Oklahoma's governor vetoes bill criminalizing performing abortions

OKLAHOMA CITY (AP & KWCH) UPDATE: Oklahoma Gov. Mary Fallin has vetoed legislation that would make it a felony for doctors to perform an abortion, a measure that would have effectively outlawed the procedure in the state.

The Republican governor issued her veto Friday. The bill's sponsor, Republican Sen. Nathan Dahm, said the measure was aimed at ultimately overturning the U.S. Supreme Court's 1973 decision that legalized abortion nationwide.

The bill would have made it a felony punishable by up to three years in prison for anyone who performs an abortion, including doctors. State law already makes it a felony for anyone who's not a doctor to perform an abortion. Dahm's bill would have removed the exemption for physicians.

Lawmakers can still attempt a veto override, which requires a two-thirds majority in each chamber.

The Trust Women Foundation owns the Southwind Women's Center, a clinic that performs abortions in Wichita. The organization is also in the process of opening a second clinic in Oklahoma City.

Trust Women issued the following statement on Friday, in response to the governor's veto.

Trust Women appreciates Oklahoma Gov. Mary Fallin’s veto of SB 1552 Friday, but the foundation wants to remind its supporters that the Oklahoma Legislature could override her decision.

The veto was good news for abortion providers at the end of a challenging week.

“However, I don’t think her views about abortion have changed,” Trust Women founder and CEO Julie A. Burkhart says. “Oklahoma continues to be a politically hostile environment for women and their families.”

Burkhart specifically notes that Fallin’s statement about the veto did not voice support for a woman’s right to have access to and control over her reproductive health care. The governor’s decision, according to her statement, hinged on the bill being “so ambiguous and so vague that doctors cannot be certain what medical circumstances would be considered ‘necessary to preserve the life of the mother.’ ”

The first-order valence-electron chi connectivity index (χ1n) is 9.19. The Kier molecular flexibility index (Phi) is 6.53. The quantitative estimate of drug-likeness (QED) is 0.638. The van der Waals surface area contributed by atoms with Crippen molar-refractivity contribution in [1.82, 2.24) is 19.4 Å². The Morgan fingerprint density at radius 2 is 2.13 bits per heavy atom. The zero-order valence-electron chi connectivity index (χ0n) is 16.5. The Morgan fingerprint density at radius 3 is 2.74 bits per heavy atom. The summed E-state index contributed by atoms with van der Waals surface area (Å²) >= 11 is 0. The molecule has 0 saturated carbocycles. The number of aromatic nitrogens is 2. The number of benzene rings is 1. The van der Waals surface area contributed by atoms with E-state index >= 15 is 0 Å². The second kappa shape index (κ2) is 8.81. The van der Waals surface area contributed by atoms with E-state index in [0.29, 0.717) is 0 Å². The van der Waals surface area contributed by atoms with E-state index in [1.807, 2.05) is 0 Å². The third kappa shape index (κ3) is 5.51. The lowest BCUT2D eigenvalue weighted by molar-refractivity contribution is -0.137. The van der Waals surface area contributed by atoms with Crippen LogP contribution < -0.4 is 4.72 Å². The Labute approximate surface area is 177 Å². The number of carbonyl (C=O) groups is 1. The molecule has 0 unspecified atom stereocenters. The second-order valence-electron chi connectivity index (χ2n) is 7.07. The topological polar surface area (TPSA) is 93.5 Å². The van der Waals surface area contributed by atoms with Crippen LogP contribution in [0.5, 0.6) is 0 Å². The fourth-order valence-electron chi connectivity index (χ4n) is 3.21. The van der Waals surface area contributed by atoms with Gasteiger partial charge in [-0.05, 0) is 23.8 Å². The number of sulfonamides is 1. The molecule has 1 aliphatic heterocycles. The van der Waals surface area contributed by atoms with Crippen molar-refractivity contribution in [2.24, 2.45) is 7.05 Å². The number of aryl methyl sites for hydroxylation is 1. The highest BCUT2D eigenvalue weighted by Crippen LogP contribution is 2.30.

Construction on Trust Women’s clinic in Oklahoma City, the largest metropolitan area in the country without an abortion provider, continues. The clinic will open early this summer. SB 1552 has not changed our mission or our determination.
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The Oklahoma Legislature has passed a bill that would make performing an abortion a felony punishable by up to three years in prison.

The Center for Reproductive Rights says the measure is the first of its kind in the nation. The bill also would restrict any physician who performs an abortion from obtaining or renewing a license to practice medicine in Oklahoma.

With no discussion or debate, the Senate voted 33-12 Thursday for the bill by Republican Sen. Nathan Dahm.

A handful of Republicans joined with Democrats in voting against the bill, which now heads to Gov. Mary Fallin. A spokesman says Fallin will withhold comment until her staff has time to review it.

Julie Burkhart, CEO of the Trust Women Foundation says the bill will have a harmful impact on women.

"You're telling them that they don't have the right in that state to go to a qualified physician who can provide good quality health care to them," said Burkhart.

The Trust Women Foundation owns the Southwind Womens Center, a clinic that performs abortions in Wichita. She is also in the process of opening a second clinic in Oklahoma City. Burkhart says this bill could affect their operations.

"It would have a financial impact on us because we wouldn't be able to provide those services," said Burkhart.

Dahm says he's hopeful the measure could lead to overturning Roe v. Wade, which legalized abortion nationwide. Abortion rights groups have said the bill is unconstitutional.

Eyewitness news asked Kansas lawmakers about the bill. While they haven't seen it in detail, Republican Gene Suellentrop says he could see something similar proposed here.

"There could likely be that type of legislation introduced," said Suellentrop.

Suellentrop says he understands there are situations where women find themselves with unwanted pregnancies.

"But there are concerns about those children that I think we have to take into consideration," said Suellentrop.

If Gov. Fallin signs the bill, doctors will still be able to perform abortions to save the mother's life.